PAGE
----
El Salvador – Hogar Escuela Adventista
A group of children surrounded a little girl who was crying on the roadway just outside the playground. One of the staff members from Hogar Escuela Adventista children’s village was passing by and decided to investigate. With a closer look he saw the little girl. Blood was oozing from a wound on her head. He leaned down and asked her, “Que pasa? What happened?
When she saw she was safe, she tried to tell her story. She was hungry as well as hurting from her injuries. Evidently, her mother had a drinking problem. In a drunken rage she had dragged her by the hair, kicked and beat her and then thrown her into a thorn bush and left her there. When she got loose from the thorns she ran and ran, afraid that her mother would follow her. She didn’t know where she was running, but she finally came to the playground where she saw children.
Flavia* was 11 when she escaped from her abusive mother. When she ended up at the playground that day she was taken to the Hogar Escuela Adventista office. Papers were filled out after it was determined who she was. Though she initially had to go back home, Flavia was eventually able to find a permanent, loving home at Hogar Escuela Adventista children’s village.
Flavia adapted well to her new surroundings. She especially loved to care for and work with the younger children. During her years in the children’s village, she was a willing worker, helping in the kitchen or wherever she was needed. She also worked tutoring some of the younger children in their studies. Her mother visited, but Flavia could never forget the trauma she had received in her mother’s drunken rages. At times the broken relationship with her mother troubled her, but she had bonded with her new caretakers and felt that the children’s village was her real home.
Flavia finished her secondary school education, and kind sponsors were found to help her attend university where she chose to study education. Today she is a qualified teacher in an elementary school in another one of the Central American countries.
In spite of her traumatic childhood, and even though she doesn’t have a close relationship with her mother, she knows her mother’s life is hard and struggles to find money for food. Flavia wants to be able to help her some each month out of her salary.
Flavia has this to say about her time at the Hogar Escuela Adventista children’s village:
“My life is a miracle. I am alive and well because of what God has done for me. He brought me here where I found love and security, and where I learned to know and love Him. No matter where I go to work, I will always feel that this place is my real home.”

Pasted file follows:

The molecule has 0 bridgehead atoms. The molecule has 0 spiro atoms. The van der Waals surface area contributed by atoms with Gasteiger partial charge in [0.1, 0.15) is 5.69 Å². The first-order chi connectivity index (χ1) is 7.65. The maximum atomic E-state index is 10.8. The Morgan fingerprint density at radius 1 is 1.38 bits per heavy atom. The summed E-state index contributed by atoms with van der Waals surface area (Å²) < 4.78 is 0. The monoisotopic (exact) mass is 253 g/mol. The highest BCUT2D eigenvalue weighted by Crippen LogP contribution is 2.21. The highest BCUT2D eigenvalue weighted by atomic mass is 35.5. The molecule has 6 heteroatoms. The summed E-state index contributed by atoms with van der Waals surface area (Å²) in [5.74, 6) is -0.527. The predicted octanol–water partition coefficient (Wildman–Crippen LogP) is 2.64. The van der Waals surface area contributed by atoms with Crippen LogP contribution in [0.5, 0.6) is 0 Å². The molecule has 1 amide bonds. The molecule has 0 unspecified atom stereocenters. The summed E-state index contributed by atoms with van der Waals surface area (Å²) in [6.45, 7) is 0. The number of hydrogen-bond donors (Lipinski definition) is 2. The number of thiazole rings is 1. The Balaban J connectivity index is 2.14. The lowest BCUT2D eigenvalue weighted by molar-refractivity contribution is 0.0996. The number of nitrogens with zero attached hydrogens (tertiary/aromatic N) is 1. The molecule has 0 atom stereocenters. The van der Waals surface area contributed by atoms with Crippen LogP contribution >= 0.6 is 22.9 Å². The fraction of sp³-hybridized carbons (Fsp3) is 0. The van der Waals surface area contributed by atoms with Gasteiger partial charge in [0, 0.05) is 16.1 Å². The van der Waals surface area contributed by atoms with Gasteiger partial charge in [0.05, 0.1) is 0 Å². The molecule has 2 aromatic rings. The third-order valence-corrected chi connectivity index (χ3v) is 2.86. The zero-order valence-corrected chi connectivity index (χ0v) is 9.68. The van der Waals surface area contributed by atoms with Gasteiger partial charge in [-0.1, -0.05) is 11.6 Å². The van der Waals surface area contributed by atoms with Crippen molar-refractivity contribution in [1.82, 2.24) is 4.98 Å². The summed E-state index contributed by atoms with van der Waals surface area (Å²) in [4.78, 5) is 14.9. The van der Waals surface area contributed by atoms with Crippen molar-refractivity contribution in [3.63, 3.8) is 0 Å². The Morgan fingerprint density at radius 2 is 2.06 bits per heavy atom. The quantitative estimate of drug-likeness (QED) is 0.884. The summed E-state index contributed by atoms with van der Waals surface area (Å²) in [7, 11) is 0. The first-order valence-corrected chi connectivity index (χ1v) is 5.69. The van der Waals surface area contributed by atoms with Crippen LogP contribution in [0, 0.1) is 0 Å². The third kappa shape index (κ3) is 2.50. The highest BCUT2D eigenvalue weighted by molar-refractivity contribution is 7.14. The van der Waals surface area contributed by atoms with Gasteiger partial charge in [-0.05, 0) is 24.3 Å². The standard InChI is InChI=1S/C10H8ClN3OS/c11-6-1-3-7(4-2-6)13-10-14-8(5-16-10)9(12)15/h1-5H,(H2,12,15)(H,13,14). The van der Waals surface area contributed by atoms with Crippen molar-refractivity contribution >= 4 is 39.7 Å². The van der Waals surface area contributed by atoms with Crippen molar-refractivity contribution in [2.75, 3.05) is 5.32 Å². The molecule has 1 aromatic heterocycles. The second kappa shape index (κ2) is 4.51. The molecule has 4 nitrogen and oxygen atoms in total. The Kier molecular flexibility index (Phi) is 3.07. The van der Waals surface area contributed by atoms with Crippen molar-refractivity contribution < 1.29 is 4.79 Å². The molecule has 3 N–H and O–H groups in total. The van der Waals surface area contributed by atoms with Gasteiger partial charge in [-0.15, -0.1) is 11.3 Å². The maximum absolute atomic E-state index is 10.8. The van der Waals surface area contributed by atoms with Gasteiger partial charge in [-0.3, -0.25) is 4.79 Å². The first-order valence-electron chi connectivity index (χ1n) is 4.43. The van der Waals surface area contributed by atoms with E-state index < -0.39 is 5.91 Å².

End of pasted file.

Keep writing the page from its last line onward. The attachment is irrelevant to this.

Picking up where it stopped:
Flavia’s story is typical of ICC children as they grow up and find their place in life. They love to go back when it is possible and they want to always feel that they can call that children’s village their home.
Hogar Escuela Adventista was established for the benefit of children just like Flavia. Here is how it came to be. In 1993, during a trip to El Salvador, a group of North American businessmen came across a small orphanage called Hogar Escuela Adventista. The orphanage housed only 12 children despite the country’s influx of orphans in the aftermath of the 12-year civil war (1980-1992), which took an estimated 75,000 lives.
Inspired by the need, some of those who participated in that trip began to discuss the possibility of building a home-school campus in El Salvador that would be capable of sheltering at least 100 children. After securing financial support through the generosity of several donors, Maranatha Volunteers International began construction immediately. In 1995, the children’s village officially opened to 13 children. The number steadily grew and in just a few years, the facility was taking care of 120 children.
After several years of operating the children’s village, Maranatha determined that it was not ideally suited as an organization to manage this project. Because ICC does specialize in developing and managing children’s villages, Maranatha approached ICC on a few occasions to see if ICC would be interested in assuming responsibility for the care and supervision of this project for orphaned children. Finally, in September of 2005, ICC added the Hogar Escuela Adventista children’s village to its worldwide family of projects.
The children’s village is located on a beautiful piece of property and is adjacent to an Adventist Christian elementary and secondary school. The campus consists of children’s homes, staff and volunteer residences, a gymnasium that serves as a multi-purpose building, administration building, a shop and greenhouses. The campus farm produces various crops that supplement the food requirements of the children and staff. Over the years many children have grown up at Hogar Escuela Adventista, and like Flavia, they also have gone on to live successful lives.
More information about the Hogar Escuela Adventista children’s village is available by contacting ICC at (800) 422-7729.
Click here to read the most recent blog postings about this project.
* Name has been changed to protect the child’s privacy